Today the name of this blog, Blink – and They’re Grown, really hit home. My nephew, Nate, is going to the prom and it truly feels like just yesterday he was learning to walk!
Nate is my sister’s oldest child. She called yesterday in tears as she was coming to grips with the fact that he is no longer her little boy. She told me, “It is so hard, in so many ways he is just as cute now as he was then but I know it’s all changing.” Later this month he will graduate from high school and by late summer will be college bound, here in Cincinnati. My sister jokingly reassured herself by reminding me that she expected me to take over once he’s here. My response was to remind her that I could never take her place – nor do I want to!
Nate has overcome some hurdles in his 18 years, and throughout his journey my sister has been there. She’s offered encouragement and reassurance when he took on new challenges. She’s confronted him when he made poor choices and doled out the consequences as needed. My sister has dedicated most of herself and her time to being a mother. For her, Nate’s successes, as well as his failures, are a reflection of her mothering.
And I think this is a common belief for many mothers – that they are responsible for the actions of their children. I get this to a point and yet disagree. I believe providing nurturance along the way and unconditional love is a mother’s task. I also believe it is truly a mother’s role to provide support and guidance; to teach children how to live in this world. A mother is responsible for teaching the rules, expecting certain behaviors and differentiating between right and wrong. Yet, I do not buy into the notion that every action of a child is a reflection of how the child was or was not mothered. For in the end it is the child’s journey – the choices of the child that will define his life.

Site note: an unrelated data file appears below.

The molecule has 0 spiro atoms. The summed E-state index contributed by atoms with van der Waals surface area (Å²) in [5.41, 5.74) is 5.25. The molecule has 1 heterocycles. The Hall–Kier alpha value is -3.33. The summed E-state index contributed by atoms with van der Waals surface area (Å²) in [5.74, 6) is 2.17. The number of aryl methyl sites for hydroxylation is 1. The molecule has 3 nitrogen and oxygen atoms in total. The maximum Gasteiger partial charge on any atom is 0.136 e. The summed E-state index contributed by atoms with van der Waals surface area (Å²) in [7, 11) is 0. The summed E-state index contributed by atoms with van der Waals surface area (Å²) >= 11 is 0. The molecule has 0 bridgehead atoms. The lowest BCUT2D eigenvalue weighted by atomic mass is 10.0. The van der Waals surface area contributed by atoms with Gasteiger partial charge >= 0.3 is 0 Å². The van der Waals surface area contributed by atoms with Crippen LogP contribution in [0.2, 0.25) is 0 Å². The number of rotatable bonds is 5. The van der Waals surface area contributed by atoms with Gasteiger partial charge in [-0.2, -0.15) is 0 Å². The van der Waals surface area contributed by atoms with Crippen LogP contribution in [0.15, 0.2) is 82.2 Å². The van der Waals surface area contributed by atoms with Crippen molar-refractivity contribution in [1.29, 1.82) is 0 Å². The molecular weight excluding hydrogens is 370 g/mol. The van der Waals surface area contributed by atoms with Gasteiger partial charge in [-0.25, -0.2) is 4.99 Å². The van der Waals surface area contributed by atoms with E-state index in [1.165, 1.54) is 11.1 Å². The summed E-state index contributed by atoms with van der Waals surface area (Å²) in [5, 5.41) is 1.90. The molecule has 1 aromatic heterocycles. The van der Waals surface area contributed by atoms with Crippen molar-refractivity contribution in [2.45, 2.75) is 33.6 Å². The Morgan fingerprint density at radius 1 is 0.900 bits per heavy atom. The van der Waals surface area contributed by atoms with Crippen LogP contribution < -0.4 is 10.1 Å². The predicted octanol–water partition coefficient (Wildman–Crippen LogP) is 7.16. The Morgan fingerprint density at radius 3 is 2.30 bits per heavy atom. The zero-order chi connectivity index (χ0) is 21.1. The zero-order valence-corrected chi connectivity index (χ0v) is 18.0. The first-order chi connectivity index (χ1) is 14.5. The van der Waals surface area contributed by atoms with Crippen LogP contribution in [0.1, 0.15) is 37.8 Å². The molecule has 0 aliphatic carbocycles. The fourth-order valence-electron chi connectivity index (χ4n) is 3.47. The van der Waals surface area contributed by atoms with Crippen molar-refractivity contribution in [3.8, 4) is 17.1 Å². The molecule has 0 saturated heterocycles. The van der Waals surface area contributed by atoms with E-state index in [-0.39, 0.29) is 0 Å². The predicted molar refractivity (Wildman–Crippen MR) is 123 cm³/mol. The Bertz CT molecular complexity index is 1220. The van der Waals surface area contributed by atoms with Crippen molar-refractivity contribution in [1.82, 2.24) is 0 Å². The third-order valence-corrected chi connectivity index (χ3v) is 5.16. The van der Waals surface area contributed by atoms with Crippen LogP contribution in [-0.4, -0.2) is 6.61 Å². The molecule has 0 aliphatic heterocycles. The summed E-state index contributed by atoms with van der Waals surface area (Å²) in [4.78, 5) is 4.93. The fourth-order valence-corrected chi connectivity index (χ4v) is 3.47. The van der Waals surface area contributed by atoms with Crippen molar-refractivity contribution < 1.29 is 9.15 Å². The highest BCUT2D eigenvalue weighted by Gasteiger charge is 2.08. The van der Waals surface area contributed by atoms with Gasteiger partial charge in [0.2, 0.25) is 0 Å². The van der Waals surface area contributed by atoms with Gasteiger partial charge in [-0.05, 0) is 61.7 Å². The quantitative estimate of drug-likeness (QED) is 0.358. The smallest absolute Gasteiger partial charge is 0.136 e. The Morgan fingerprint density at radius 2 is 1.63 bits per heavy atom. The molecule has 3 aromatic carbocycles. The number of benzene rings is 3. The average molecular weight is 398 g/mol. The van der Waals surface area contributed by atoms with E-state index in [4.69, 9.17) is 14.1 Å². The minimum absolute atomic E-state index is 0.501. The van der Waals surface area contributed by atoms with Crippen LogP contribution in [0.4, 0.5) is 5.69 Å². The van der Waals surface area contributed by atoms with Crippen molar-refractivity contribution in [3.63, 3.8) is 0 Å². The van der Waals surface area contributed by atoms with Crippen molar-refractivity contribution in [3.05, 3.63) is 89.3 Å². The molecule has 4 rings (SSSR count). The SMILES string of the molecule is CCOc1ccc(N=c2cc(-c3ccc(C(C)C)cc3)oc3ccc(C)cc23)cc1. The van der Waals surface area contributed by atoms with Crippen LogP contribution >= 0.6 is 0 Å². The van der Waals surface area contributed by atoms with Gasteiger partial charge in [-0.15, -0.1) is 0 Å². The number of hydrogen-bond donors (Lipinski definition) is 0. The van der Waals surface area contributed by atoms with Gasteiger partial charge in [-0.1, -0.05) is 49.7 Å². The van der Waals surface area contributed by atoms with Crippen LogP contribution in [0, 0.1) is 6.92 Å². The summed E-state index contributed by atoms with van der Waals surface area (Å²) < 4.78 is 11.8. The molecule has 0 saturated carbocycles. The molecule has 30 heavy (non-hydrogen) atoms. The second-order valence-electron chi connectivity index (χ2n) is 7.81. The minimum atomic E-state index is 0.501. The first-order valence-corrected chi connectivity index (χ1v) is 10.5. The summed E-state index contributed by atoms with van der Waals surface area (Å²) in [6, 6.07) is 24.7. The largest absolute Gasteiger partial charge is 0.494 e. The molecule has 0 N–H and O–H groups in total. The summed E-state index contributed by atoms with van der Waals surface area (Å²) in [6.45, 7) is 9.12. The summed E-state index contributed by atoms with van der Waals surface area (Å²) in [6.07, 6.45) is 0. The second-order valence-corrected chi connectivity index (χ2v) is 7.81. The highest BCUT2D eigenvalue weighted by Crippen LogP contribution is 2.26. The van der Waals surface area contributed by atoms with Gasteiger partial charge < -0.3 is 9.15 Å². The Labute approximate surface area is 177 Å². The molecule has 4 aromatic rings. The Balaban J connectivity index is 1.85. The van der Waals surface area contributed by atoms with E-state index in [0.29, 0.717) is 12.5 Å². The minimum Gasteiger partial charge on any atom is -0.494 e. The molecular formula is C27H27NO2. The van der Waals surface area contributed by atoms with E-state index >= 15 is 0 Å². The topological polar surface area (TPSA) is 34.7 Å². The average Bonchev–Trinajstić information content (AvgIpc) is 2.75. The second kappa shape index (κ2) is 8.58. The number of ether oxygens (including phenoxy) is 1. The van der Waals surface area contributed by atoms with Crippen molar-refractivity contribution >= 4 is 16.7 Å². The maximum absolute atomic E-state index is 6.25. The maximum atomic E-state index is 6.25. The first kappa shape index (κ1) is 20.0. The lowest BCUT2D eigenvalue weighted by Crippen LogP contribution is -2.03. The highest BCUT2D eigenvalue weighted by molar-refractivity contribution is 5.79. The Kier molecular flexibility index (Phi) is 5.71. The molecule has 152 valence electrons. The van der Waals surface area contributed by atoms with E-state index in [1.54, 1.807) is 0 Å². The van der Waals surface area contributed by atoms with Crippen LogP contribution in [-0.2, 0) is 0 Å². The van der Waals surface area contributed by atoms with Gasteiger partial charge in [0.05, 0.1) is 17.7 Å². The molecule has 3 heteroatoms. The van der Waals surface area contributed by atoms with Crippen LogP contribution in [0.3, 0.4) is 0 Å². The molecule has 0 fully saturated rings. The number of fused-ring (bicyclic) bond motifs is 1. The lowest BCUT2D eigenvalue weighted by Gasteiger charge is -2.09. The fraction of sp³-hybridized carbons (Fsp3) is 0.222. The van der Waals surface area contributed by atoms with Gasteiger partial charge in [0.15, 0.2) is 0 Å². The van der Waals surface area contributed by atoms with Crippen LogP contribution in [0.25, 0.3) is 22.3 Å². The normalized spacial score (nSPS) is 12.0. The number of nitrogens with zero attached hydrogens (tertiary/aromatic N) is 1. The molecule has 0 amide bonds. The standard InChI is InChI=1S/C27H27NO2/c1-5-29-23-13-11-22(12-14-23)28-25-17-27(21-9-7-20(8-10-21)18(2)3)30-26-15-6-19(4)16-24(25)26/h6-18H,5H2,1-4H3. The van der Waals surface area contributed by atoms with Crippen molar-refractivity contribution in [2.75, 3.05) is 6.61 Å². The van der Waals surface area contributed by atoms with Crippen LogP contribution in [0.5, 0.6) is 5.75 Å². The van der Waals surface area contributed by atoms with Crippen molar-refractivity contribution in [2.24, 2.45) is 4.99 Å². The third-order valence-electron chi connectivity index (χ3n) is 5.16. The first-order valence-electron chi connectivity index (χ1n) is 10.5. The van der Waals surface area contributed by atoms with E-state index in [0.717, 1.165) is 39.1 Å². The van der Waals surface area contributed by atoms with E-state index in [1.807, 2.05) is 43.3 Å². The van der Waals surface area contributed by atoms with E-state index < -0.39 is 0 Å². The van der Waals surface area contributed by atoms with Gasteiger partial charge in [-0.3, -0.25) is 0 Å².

My purpose for sharing this belief is not to let mothers off the hook, but rather to encourage mothers not to take on or own their child’s journey in this world. Nate is ready to leave the nest. He has been nurtured and prepped. He will always be my sister’s little boy – and I wish him good fortune as he takes on the new challenges. I admire my sister for all she has done as a mother, and I want her to know that it’s okay to let go, to not own what is Nate’s to do.
Although I am not sure she or any mother ever really has restful nights, that’s what I wish for her now.